Dark Reading has the skinny on a new Gmail vulnerability that lets an attacker change a Gmail user’s password, wage a denial-of-service attack on the account, or even access other Gmail users’ email.

From the article:

The cross-site request forgery (CSRF) flaw — which researcher Vicente Aguilera Diaz from Madrid-based Internet Security Auditors first reported to Google in August 2007 — takes advantage of the way Gmail’s “Change Password” function operates. “The only token for authenticat[ing] the user is a session cookie, and this cookie is sent automatically by the browser in every request,” according to the vulnerability disclosure post.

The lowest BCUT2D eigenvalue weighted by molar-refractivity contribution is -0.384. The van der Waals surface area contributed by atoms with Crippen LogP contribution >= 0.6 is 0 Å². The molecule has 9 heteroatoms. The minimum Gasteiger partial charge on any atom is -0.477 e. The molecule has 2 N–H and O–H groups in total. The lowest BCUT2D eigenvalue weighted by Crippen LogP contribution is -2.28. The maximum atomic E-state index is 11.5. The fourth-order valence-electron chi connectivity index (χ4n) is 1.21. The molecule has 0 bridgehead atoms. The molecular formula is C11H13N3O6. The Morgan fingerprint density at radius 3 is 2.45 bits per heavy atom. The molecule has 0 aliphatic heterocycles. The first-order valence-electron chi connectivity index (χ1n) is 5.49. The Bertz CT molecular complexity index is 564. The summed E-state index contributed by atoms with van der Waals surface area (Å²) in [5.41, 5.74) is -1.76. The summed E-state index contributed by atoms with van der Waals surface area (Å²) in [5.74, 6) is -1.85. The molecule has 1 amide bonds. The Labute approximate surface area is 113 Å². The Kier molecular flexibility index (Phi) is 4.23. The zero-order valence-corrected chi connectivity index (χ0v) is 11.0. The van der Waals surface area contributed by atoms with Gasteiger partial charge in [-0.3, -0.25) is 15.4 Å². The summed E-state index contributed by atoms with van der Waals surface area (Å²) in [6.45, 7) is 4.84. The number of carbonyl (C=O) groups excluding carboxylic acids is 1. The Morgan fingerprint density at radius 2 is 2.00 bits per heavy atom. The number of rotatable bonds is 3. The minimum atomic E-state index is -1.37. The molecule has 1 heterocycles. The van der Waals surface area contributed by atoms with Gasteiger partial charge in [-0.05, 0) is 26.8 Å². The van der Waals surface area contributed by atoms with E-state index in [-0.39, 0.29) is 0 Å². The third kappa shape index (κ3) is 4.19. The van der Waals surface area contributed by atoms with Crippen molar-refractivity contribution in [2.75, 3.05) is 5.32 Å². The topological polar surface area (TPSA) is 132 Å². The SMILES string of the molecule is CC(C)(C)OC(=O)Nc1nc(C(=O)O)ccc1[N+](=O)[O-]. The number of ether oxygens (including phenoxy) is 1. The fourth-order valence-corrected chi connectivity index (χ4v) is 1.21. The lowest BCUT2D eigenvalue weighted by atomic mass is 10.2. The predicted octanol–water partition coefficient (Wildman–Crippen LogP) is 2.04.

An attacker can build a phony Web page that accepts requests for Gmail password changes, and then lets the attacker change the victims’ passwords without their knowing and evading CAPTCHA restrictions.

Google maintains that the flaw is not a major one because such an attack wouldn’t be easy to pull off.

See the original advisory on the vulnerability.

Categories: Social Engineering